Three Seagulls, Max and Me

This morning as I contemplated writing, I noticed a saved file in my blogging folder, titled ‘Three Gulls, Max and Me,’ dated February 5, 2011. Here it is:

As Max and I headed to our mail center, a seagull passed overhead, then came back around and flew in circles closely above us. I sent up a hello and a blithe thank you for your message, and turned a corner. There the bird was joined by another gull and then a third; they flew in circles ahead of us, calling loudly.

As we drew nearer to them, one seagull swooped down over us again and then rejoined the others. Their calls seemed ‘upset,’ adamant, to me. They came back to us and circled and circled right above us for what seemed like a full minute, which is unusual behavior, as far as I’ve seen anyway. I thought, ‘Has another gull died nearby? Is this how they act prior to mating? Is the ‘upset’ sound for me?’ They followed each other to a roof we passed (I had turned around to watch them), skipped across it and flew off. Then one came back, again, circled closely over us and left for the last time.

This definitely made an impression; they were insistent that I pay attention and that I knew they brought a message to me. “Hear us!” When I feel there’s been a critter-contact, I consult the book Animal Speak by Ted Andrews, read the ‘message’ from the appropriate bird/animal/insect/reptile page and reflect on it for a bit (or two). The keynote of seagulls, as I’ve noted here before, is: Responsible Behavior and Communication. ‘Seriously,’ I asked, ‘what are they trying to tell me? This is about my diet, right?’

That’s as far as I got. It wasn’t until this morning that I noticed the date and remembered February 5th was my father’s birthday. Ohhhh, I thought. Could it have been? My friend, Annette Childs, has written three books, one of which is called, ‘Halfway Across the River.’  It is a remarkably touching, reassuring and fascinating record of people’s experiences of the spiritual realm before they cross over, and of messages from loved ones who have passed on (one of which is truly impossible according to the laws of physics). I love this book.

A review of Halfway Across the River from J.S. Heir at Amazon.com:

“Annette covers a difficult topic [in Halfway Across the River] and makes it easier for those going through this [dying/accepting] process to have some comfort and a form of closure knowing that there will be continuance of the “being.” One has to be open or receptive to the events that occur in life to be aware of what is actually occurring around us or the messages just simply go un-noticed. This book has become a permanent part of my bookshelf and I have recommended it to two very close friends that are going through a similar life changing crisis. I encourage everyone to read this book at least one time and watch the world change around you.”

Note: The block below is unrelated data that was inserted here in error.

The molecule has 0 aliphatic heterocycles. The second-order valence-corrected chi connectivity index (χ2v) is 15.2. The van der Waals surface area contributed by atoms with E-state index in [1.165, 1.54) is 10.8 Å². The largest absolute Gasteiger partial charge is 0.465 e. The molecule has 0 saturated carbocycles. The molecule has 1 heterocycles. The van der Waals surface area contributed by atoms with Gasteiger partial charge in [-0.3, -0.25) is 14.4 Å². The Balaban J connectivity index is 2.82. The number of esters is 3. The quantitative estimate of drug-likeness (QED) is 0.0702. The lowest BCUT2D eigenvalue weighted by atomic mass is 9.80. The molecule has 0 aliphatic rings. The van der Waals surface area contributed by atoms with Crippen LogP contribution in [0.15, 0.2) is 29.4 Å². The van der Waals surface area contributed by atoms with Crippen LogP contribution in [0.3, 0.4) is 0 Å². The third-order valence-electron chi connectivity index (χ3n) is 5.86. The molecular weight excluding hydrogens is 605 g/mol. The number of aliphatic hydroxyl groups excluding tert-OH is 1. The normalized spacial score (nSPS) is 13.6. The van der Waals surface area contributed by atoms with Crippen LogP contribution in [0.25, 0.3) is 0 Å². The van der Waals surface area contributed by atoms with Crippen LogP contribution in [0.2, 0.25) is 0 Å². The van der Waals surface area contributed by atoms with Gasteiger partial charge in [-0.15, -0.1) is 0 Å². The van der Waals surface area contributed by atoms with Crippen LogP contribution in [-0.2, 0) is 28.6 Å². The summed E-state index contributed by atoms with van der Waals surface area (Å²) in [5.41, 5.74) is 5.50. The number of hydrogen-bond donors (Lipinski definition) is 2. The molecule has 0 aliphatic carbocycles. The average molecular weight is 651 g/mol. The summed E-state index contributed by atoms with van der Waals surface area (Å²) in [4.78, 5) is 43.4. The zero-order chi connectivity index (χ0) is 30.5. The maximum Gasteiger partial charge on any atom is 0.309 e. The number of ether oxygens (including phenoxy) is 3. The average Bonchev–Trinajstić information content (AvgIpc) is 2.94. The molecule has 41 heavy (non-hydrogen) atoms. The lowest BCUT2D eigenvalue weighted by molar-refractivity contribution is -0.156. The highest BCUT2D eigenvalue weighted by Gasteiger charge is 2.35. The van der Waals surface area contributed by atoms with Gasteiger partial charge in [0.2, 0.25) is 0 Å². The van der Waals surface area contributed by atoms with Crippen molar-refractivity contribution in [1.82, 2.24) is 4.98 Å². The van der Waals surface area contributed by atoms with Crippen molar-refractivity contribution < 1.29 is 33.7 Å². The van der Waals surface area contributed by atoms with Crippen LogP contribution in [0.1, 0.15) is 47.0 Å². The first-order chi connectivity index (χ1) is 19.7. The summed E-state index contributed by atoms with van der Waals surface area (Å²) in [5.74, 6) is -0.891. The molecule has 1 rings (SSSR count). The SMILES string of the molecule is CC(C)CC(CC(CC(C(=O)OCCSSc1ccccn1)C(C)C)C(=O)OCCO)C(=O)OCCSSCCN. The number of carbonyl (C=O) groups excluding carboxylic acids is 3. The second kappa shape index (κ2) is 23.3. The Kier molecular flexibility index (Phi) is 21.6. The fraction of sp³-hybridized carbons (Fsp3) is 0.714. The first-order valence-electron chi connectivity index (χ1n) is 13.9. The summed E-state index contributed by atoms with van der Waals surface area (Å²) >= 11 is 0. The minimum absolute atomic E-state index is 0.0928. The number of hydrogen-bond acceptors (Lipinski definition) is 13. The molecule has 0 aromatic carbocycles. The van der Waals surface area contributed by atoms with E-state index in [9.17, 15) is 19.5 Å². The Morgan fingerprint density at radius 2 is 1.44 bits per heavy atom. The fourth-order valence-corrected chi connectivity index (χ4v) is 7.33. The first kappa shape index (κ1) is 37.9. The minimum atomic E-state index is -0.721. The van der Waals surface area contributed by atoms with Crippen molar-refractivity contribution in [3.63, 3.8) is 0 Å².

Ah-ha! See that sentence, “One has to be open or receptive to the events that occur in life to be aware of what is actually occurring around us or the messages just simply go un-noticed.” I have a block when it comes to messages from the spirit-world, which is so self-defeating. A couple mornings ago, I woke up lying on my left side, near the edge of my bed. Next to me was a person, a female with her back to me, not curled into a ball, but hunched and hurting—lying in the air between my bed and a dresser.  I reached out to touch the person and she disappeared. (That night I thought, ‘What the heck? Was that a ghost?!’ and lit my Jesus candle.) The answer came to me the next morning: It was a way of contacting me by a young woman I know who needs my support. I knew that, but didn’t ‘get it’ until I saw her hunched and hurting. In Animal Speak, Ted Andrews says, ‘The gull may reflect new learning in the subtleties of communication.’

So, was the seagull that kept coming back a message from my dad, who died in 1999? We weren’t close—he left our family when I was nine. Was one of the other two gulls from my brother, who died in 1979? We weren’t close, either, because he lived with our dad, and I and two other brothers lived with our mom. Ted Andrews says, “The appearance of a gull indicates lessons or abilities in proper behavior, courtesy and communication.” It seems this is a message for me, for my father, my brother, and other relatives. “Be considerate; think of how your actions affect other people; learn the laws of the universe.”

Okay.

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